clitoridectomy

(redirected from Female genital cutting)
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Synonyms for clitoridectomy

excision of the clitoris

References in periodicals archive ?
understood female genital cutting as an isolated instance of physical violence with limited effects.
In 1997, the Canadian government tabled Bill C-27 to amend the Criminal Code so as to include express reference to female genital cutting as a form of aggravated assault.
They counter the "one Africa" by offering detailed accounts of the contextual meanings of forms of female genital cutting.
The politics of female genital cutting in Somaliland, grassroots, government and the international community.
The prevalence of female genital cutting varied widely among countries: It was very high in Sierra Leone (94%), The Gambia (79%), Burkina Faso (74%) and Mauritania (72%), but low in Togo, Ghana and Niger (2-6%).
Accordingly, if an issue is seen as detracting from another already accepted issue, as some see the anti-male -circumcision movement as taking attention away from work to stop female genital cutting, this can produce roadblocks.
Four article-reply pairs follow, comparing infant male circumcision to female and intersex genital cutting, critiquing the conceptualization of genital modification, discussing the justification of HIV prevention, and addressing the socially constructed element of "mutilation" in female genital cutting.
Other forms of GBV include domestic violence, forced and early marriage, sexual exploitation, and female genital cutting
Her examples include African female genital cutting, Western body modifications, Muslim veiling, anorexia, and Western fashion and beauty practices.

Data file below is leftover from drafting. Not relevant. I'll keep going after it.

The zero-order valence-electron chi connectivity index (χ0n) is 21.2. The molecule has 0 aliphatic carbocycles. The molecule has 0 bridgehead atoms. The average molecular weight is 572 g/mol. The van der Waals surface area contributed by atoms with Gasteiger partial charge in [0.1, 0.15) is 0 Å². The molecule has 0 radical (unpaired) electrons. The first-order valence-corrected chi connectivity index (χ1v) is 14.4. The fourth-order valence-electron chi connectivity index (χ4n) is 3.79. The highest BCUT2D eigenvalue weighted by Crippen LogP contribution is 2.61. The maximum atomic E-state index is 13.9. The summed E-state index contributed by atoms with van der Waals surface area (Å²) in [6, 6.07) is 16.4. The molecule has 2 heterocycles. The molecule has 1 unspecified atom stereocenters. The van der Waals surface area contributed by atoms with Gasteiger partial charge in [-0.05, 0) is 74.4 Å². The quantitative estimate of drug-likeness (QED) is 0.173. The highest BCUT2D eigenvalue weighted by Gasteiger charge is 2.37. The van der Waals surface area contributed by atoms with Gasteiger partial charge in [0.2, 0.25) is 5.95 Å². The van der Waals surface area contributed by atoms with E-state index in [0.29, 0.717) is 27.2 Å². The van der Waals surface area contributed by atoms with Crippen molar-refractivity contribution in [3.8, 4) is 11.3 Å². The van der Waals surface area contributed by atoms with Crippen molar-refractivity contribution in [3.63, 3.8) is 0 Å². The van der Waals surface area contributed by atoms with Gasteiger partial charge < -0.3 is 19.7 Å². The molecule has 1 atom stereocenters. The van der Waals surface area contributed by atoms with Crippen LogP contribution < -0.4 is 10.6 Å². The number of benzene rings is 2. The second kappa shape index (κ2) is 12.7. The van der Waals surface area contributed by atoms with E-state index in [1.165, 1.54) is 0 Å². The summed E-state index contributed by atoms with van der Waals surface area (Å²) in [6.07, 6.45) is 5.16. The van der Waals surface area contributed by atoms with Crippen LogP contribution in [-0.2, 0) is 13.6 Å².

Determinants of coital frequency among married women in Central African Republic: the role of female genital cutting.
Knowledge of female genital cutting and its adverse consequences increased, and adherence to the practice declined, after implementation of an educational program aimed at empowering women and promoting health in southern Senegal.
The legislation is being inaugurated after having passed through some contentious debates on issues like female genital cutting and child adoption -- a matter complicated by wide-scale abductions carried out in some areas of the South.
Priver raises a controversial issue that has long been debated among politicians, nongovernmental organizations, and women who have undergone female genital cutting.
Skaine reveals her point of view--opposition to the practices--in her preface, stating that she uses the term female genital cutting (FGC) most frequently in the book, but that "I cannot deny that my cultural bias makes me favor the term female genital mutilation" (FGM) (p.